Article

Laparoscopic cholecystectomy delayed by complicated myocardial infarction with papillary muscle rupture, and performed after unique complex mitral repair.

Cardiac Surgery Department, Medical University of Lodz, Poland.
Videosurgery and Other Miniinvasive Techniques / Wideochirurgia i Inne Techniki Malo Inwazyjne (Impact Factor: 1.09). 06/2013; 8(2):170-3. DOI: 10.5114/wiitm.2011.32823
Source: PubMed

ABSTRACT A 65-year-old woman was admitted for laparoscopic cholecystectomy, a method of choice for gallbladder diseases. Symptoms of gallstones are similar to angina pectoris, especially in right coronary artery stenosis. In this case, masked by known symptomatic gallstones, unsuspected coronary artery disease manifested with complicated myocardial infarction and pulmonary edema. The patient survived the acute period, treated pharmacologically. Severe mitral insufficiency caused mainly by ruptured papillary muscle, with left ventricle and atrium enlargement, and right coronary artery stenosis were indications for heart surgery. Repair of this infrequent complication of myocardial infarction is rarely feasible. The complex repair, unique for this cause, is described. During the operation, the head of the ruptured posteromedial papillary muscle was re-implanted, and two neo-chords implanted for prolapsing the A2 mitral valve segment. Annuloplasty with a 29 mm elastic ring accomplished repair. Saphenous bypass graft was applied to the only feasible postero-lateral branch. Although intraoperative echocardiography revealed excellent results, inotropic support, and intra-aortic counterpulsation were necessary for weaning off cardio-pulmonary bypass and low cardiac output treatment. The patient was discharged home on postoperative day 12, with anticoagulant administered for 3 months. As soon as it was no longer required, she underwent laparoscopic cholecystectomy, with no complications. Durable results of both operations performed 5 years ago are confirmed by physical examination and ultrasonography. Complex mitral valve repair, rather than valve replacement, should be considered in similar cases. Possibility of coexistence of coronary artery disease should be considered before cholecystectomy. Good quality repair of cardiac disease allows for laparoscopic cholecystectomy.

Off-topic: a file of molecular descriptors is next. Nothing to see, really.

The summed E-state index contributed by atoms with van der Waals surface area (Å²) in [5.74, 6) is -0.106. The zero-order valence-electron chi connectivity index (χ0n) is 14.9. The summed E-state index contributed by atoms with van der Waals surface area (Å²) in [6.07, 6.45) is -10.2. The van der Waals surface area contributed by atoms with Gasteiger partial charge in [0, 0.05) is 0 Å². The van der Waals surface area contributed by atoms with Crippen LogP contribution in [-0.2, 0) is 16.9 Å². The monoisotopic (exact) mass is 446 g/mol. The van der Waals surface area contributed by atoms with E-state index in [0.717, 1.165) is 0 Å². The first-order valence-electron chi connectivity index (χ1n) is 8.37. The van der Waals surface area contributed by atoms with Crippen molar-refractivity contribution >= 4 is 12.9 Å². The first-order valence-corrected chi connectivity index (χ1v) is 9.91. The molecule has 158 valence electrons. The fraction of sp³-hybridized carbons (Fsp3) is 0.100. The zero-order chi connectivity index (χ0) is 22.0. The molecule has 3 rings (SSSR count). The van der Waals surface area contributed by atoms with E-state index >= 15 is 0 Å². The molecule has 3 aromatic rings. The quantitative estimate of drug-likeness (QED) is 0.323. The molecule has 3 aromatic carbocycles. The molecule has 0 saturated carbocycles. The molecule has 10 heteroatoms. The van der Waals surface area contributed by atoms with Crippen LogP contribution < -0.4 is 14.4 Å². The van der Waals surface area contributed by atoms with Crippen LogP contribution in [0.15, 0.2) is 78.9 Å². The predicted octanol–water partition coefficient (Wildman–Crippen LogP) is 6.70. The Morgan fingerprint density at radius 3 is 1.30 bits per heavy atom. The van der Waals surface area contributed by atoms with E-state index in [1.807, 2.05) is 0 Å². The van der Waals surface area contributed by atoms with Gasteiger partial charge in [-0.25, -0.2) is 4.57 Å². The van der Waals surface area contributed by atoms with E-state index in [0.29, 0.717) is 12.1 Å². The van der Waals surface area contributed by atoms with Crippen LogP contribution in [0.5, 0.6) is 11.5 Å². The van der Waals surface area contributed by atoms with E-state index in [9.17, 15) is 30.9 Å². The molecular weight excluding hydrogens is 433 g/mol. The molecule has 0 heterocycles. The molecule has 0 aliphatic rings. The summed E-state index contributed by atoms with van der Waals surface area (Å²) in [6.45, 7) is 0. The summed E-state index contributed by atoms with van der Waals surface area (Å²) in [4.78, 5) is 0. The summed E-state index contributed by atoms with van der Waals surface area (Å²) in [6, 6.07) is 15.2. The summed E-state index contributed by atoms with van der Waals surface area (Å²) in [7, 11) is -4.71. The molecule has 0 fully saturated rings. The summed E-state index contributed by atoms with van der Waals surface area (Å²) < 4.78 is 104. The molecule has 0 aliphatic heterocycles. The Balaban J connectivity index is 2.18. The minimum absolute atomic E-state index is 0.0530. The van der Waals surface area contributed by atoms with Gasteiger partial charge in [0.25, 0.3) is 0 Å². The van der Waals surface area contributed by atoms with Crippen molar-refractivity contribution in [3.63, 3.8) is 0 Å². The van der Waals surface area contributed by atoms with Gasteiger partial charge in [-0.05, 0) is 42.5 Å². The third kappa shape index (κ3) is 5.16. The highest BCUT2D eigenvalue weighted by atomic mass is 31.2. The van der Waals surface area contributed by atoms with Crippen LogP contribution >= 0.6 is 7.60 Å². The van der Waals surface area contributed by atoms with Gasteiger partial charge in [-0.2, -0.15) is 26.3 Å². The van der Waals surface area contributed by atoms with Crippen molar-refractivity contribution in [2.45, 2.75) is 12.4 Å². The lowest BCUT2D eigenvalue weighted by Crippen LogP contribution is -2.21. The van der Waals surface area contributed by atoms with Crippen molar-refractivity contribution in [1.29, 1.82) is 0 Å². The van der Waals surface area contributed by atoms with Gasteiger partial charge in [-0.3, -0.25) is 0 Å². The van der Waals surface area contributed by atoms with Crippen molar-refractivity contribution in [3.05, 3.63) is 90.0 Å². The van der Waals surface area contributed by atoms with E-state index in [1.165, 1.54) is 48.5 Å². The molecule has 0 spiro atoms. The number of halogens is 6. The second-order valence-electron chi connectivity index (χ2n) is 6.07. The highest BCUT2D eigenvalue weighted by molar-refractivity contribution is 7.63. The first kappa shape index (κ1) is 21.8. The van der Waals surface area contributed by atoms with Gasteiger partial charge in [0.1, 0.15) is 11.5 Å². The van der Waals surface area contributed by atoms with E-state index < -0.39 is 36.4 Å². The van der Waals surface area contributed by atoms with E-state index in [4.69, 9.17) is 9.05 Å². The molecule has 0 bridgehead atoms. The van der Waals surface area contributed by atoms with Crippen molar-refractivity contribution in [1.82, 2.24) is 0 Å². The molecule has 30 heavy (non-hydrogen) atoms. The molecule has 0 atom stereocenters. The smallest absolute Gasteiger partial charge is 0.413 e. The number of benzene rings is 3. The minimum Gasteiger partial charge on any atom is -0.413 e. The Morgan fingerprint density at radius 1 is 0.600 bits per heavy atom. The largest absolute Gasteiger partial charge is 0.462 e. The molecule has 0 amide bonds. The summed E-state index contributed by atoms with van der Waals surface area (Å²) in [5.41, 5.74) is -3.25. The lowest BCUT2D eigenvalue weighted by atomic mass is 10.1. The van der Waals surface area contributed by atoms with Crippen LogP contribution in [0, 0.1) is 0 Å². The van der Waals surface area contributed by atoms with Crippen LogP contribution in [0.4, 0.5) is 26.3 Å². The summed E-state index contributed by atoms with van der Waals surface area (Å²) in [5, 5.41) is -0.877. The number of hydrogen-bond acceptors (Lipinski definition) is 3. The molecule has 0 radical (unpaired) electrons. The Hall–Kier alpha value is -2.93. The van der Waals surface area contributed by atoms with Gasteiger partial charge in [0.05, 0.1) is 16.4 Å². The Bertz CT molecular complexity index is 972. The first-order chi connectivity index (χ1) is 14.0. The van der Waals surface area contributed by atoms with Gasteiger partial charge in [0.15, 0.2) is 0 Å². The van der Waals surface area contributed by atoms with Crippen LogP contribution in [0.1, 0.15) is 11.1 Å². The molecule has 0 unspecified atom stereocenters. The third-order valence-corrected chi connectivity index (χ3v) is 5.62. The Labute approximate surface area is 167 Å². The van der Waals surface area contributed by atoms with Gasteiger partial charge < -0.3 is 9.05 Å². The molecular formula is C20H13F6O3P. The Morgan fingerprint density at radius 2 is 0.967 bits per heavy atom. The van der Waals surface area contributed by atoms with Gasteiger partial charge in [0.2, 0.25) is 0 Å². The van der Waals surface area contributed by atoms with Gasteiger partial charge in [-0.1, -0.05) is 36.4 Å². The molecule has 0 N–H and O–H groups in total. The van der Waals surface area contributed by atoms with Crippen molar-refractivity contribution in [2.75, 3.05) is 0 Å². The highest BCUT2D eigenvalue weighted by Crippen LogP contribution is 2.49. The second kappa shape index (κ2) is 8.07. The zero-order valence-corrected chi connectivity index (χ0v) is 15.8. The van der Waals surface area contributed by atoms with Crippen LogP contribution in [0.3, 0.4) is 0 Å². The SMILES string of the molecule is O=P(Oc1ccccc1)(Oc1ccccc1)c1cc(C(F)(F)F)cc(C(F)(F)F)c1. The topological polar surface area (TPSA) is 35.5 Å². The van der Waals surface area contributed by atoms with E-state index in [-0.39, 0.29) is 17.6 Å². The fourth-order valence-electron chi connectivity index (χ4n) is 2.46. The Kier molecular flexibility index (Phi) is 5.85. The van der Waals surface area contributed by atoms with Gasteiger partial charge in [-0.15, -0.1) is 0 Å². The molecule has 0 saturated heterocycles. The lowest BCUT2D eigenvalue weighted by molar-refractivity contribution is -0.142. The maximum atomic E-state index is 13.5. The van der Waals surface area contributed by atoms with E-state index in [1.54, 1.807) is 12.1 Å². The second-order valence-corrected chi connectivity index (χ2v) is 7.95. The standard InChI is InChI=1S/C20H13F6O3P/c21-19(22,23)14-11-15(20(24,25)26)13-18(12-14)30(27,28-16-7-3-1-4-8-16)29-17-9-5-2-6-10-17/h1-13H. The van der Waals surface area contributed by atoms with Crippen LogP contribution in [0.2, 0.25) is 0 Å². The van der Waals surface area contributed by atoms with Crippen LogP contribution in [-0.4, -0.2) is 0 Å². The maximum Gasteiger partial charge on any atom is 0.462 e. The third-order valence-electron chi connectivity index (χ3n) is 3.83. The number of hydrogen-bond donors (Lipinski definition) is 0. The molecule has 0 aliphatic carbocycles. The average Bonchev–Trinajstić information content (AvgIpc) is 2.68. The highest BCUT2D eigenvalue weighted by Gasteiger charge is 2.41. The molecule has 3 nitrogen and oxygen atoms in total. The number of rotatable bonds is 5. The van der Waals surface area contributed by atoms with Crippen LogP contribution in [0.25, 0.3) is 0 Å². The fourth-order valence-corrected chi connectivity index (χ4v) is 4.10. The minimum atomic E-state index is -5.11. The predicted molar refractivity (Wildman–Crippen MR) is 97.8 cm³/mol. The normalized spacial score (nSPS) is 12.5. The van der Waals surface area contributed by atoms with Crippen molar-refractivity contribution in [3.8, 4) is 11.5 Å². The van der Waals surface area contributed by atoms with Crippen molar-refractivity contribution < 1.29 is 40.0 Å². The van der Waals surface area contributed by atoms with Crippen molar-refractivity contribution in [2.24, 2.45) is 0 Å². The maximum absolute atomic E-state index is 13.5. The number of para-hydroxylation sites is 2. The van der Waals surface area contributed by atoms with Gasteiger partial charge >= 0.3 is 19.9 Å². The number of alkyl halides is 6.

0 Bookmarks
 · 
68 Views
  • Source
    [Show abstract] [Hide abstract]
    ABSTRACT: Acute acalculous cholecystitis (ACC) is most frequently reported in critically ill patients following sepsis, extensive injury or surgery. It is rather uncommon as a chemotherapy-induced complication, which is usually life-threatening in neutropenic patients subjected to myelosuppressive therapy. A 23-year-old patient with acute lymphoblastic leukemia was subjected to myelosuppressive chemotherapy (cyclophosphamide, cytarabine, pegaspargase). After the first chemotherapy cycle the patient was neutropenic and feverish; she presented with vomiting and pain in the right epigastrium. Ultrasound demonstrated an acalculous gallbladder with wall thickening up to 14 mm. The ACC was diagnosed. Medical therapy included a broad spectrum antibiotic regimen and granulocyte-colony stimulating factors. On the second day after ACC diagnosis the patient's general condition worsened. Laparoscopic cholecystectomy was performed. The resected gallbladder showed no signs of bacterial or leukemic infiltrates. The postoperative course was uneventful. In the management of neutropenic patients with ACC surgical treatment is as important as pharmacological therapy.
    Videosurgery and Other Miniinvasive Techniques / Wideochirurgia i Inne Techniki Malo Inwazyjne 09/2014; 9(3):468-72. DOI:10.5114/wiitm.2014.45397 · 1.09 Impact Factor
  • Source
    [Show abstract] [Hide abstract]